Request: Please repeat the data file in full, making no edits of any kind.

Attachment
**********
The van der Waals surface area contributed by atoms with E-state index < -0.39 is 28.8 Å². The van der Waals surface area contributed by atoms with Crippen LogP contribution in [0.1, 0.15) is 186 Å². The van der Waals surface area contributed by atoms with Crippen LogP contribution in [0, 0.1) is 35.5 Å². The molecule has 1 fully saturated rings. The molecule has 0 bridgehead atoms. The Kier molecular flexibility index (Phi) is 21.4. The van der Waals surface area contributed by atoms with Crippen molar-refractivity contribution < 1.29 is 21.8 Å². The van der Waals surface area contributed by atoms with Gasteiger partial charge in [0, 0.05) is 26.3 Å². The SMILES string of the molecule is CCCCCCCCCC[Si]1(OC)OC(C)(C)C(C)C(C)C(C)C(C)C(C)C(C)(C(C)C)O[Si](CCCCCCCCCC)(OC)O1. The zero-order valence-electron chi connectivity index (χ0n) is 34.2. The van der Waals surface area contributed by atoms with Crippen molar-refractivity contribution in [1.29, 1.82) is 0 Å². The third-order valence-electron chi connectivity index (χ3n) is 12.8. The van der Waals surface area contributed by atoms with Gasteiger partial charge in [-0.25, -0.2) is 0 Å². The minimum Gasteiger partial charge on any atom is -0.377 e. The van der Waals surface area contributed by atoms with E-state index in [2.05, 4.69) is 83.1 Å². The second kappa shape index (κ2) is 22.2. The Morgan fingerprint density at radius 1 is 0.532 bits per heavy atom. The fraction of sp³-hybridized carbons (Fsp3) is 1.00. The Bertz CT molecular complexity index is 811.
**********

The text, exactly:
The van der Waals surface area contributed by atoms with E-state index < -0.39 is 28.8 Å². The van der Waals surface area contributed by atoms with Crippen LogP contribution in [0.1, 0.15) is 186 Å². The van der Waals surface area contributed by atoms with Crippen LogP contribution in [0, 0.1) is 35.5 Å². The molecule has 1 fully saturated rings. The molecule has 0 bridgehead atoms. The Kier molecular flexibility index (Phi) is 21.4. The van der Waals surface area contributed by atoms with Crippen molar-refractivity contribution < 1.29 is 21.8 Å². The van der Waals surface area contributed by atoms with Gasteiger partial charge in [0, 0.05) is 26.3 Å². The SMILES string of the molecule is CCCCCCCCCC[Si]1(OC)OC(C)(C)C(C)C(C)C(C)C(C)C(C)C(C)(C(C)C)O[Si](CCCCCCCCCC)(OC)O1. The zero-order valence-electron chi connectivity index (χ0n) is 34.2. The van der Waals surface area contributed by atoms with Crippen molar-refractivity contribution in [1.29, 1.82) is 0 Å². The third-order valence-electron chi connectivity index (χ3n) is 12.8. The van der Waals surface area contributed by atoms with Gasteiger partial charge in [-0.25, -0.2) is 0 Å². The minimum Gasteiger partial charge on any atom is -0.377 e. The van der Waals surface area contributed by atoms with E-state index in [2.05, 4.69) is 83.1 Å². The second kappa shape index (κ2) is 22.2. The Morgan fingerprint density at radius 1 is 0.532 bits per heavy atom. The fraction of sp³-hybridized carbons (Fsp3) is 1.00. The Bertz CT molecular complexity index is 811.